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A Novel Difficult-Airway Prediction Tool for Emergency Airway Management: Validation of the HEAVEN Criteria in a Large Air Medical Cohort


Edward Kuzmack, DO1, Travis Inglis, DO1, David Olvera, EMT-P, Allen Wolfe, RN, Kona Seng, DO1, and Daniel Davis, MD1,2,3

1Department of Emergency Medicine, Arrowhead Regional Medical Center, Colton, California

2Air Methods Corporation, Englewood, Colorado

3California University of Science and Medicine, San Bernardino, California


Background: Difficult-airway prediction tools help identify optimal airway techniques, but were derived in elective surgery patients and may not be applicable to emergency rapid sequence intubation (RSI). The HEAVEN criteria (Hypoxemia, Extremes of size, Anatomic abnormalities, Vomit/blood/fluid, Exsanguination, Neck mobility issues) may be more relevant to emergency RSI patients.

Objective: To validate the HEAVEN criteria for difficult-airway prediction in emergency RSI using a large air medical cohort.

Methods: This was a retrospective analysis using a large air medical airway registry using data from 160 bases over a 1-year period. Standard test characteristics (sensitivity, specificity, positive predictive value, negative predictive value [NPV]) for the HEAVEN criteria were calculated for overall intubation success, first-attempt success, and first-attempt success without desaturation. In addition, multivariable logistic regression was used to quantify the independent association between each of the HEAVEN criteria, as well as the total number of criteria present and intubation success after adjusting for age, gender, and clinical category (burn, medical, trauma, non-traumatic shock).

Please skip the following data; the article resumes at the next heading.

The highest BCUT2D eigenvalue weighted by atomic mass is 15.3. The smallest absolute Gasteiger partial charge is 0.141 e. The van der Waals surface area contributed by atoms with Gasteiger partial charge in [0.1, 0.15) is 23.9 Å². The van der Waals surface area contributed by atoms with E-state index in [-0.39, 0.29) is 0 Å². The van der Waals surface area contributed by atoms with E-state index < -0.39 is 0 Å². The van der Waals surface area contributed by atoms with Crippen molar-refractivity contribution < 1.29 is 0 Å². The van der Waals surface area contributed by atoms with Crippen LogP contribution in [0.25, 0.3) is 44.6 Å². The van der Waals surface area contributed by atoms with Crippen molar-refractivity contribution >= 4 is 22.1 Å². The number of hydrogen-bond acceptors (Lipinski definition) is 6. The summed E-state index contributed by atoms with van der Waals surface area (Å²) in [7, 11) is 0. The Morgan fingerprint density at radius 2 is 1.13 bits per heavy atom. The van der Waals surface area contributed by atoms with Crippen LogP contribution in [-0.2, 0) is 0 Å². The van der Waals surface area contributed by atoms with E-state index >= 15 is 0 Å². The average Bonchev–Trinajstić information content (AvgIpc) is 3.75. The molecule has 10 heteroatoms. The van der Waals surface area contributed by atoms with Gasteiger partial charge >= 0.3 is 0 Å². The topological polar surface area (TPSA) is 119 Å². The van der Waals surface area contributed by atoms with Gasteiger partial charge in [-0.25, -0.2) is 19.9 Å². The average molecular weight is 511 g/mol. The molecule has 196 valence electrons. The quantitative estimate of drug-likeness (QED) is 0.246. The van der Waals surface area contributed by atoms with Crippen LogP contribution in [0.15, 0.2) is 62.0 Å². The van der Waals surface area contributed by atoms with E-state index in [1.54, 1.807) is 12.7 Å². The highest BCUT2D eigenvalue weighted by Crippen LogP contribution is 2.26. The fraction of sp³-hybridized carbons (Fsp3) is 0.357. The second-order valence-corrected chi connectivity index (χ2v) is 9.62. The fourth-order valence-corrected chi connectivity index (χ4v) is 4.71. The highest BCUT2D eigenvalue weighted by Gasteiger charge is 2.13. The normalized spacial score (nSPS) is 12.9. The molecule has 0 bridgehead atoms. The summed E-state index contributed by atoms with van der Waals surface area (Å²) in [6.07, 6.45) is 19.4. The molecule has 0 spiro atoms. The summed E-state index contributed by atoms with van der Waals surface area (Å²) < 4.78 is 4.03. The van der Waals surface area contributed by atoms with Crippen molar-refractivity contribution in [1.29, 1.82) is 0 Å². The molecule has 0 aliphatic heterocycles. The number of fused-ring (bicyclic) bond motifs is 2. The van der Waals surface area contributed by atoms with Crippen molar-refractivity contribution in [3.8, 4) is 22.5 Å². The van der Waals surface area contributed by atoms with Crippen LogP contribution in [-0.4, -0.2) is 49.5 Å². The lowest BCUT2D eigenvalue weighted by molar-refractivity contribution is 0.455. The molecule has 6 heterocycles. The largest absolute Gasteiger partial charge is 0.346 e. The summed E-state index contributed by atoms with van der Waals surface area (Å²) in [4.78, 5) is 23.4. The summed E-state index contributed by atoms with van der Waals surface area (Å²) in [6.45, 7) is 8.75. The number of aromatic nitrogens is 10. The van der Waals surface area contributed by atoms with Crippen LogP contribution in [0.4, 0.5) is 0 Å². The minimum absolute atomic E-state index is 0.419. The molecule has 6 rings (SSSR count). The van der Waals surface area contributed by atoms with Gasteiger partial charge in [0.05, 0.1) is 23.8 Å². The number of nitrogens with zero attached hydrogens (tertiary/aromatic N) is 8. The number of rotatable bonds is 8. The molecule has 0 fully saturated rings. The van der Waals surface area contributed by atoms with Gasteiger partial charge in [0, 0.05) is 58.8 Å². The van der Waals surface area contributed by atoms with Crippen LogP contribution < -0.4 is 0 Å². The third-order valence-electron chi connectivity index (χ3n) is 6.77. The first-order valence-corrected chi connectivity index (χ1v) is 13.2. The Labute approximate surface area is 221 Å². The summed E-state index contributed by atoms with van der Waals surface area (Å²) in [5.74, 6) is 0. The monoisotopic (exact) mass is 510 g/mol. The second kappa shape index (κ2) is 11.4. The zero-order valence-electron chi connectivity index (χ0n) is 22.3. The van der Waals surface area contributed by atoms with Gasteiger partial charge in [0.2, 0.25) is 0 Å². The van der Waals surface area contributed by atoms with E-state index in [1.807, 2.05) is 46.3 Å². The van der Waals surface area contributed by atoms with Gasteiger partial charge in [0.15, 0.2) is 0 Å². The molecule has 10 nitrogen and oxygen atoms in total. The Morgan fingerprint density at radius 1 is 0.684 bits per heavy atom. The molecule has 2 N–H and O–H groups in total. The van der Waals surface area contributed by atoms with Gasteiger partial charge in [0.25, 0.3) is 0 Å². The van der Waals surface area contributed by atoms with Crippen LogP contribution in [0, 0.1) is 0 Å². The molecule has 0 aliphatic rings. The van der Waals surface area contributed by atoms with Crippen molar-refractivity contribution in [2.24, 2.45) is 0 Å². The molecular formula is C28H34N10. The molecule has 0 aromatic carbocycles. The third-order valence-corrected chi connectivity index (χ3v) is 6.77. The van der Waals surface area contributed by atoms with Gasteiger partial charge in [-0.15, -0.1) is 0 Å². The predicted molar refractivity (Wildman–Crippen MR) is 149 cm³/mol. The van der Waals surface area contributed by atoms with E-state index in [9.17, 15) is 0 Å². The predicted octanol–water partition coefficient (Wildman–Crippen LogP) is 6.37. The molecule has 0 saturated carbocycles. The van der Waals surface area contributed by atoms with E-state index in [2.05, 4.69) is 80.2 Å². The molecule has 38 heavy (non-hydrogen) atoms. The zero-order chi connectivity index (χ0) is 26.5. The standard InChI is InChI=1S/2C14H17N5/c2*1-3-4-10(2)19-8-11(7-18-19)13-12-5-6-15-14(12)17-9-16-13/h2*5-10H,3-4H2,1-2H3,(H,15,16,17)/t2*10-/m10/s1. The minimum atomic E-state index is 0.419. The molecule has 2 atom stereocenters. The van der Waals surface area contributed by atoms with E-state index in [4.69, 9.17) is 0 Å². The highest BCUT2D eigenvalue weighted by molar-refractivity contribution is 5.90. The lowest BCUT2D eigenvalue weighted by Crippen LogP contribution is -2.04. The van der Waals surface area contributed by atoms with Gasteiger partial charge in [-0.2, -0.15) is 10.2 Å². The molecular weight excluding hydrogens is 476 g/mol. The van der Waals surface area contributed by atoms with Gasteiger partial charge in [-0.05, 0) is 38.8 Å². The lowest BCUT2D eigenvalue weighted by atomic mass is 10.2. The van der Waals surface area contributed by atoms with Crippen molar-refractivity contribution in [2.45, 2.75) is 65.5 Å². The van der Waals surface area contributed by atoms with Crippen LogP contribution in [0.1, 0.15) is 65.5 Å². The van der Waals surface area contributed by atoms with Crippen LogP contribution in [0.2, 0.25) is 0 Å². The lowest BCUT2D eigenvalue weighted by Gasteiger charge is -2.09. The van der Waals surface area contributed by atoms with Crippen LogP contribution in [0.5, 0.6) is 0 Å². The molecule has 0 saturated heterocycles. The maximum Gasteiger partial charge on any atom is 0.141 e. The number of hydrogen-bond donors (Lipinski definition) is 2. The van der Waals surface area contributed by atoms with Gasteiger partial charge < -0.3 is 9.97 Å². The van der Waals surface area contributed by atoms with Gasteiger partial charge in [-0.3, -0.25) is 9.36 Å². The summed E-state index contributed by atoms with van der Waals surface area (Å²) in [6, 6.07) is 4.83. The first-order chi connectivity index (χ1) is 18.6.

Results: A total of 2419 patients undergoing air medical RSI were included. Excellent NPV was observed (97% for each of the HEAVEN criteria except ‘‘Exsanguination,’’ which had an NPV of 87% but specificity of 99%). First-attempt success was lower for each of the HEAVEN criteria, with an inverse relationship observed between total HEAVEN criteria and intubation success (first-attempt success with no criteria = 94% and with 5 + criteria = 43%). Multivariable logistic regression revealed independent associations between each of the HEAVEN criteria, as well as total number of criteria and intubation success.

Conclusions: The HEAVEN criteria seem to be a useful tool to predict difficult airways in emergency RSI.

Keywords: airway management; intubation; prediction tool; emergency; difficult airway; rapid sequence intubation

Click below to read the full study published by The Journal of Emergency Medicine, Volume 54, Issue 4, P395-401, April 01, 2018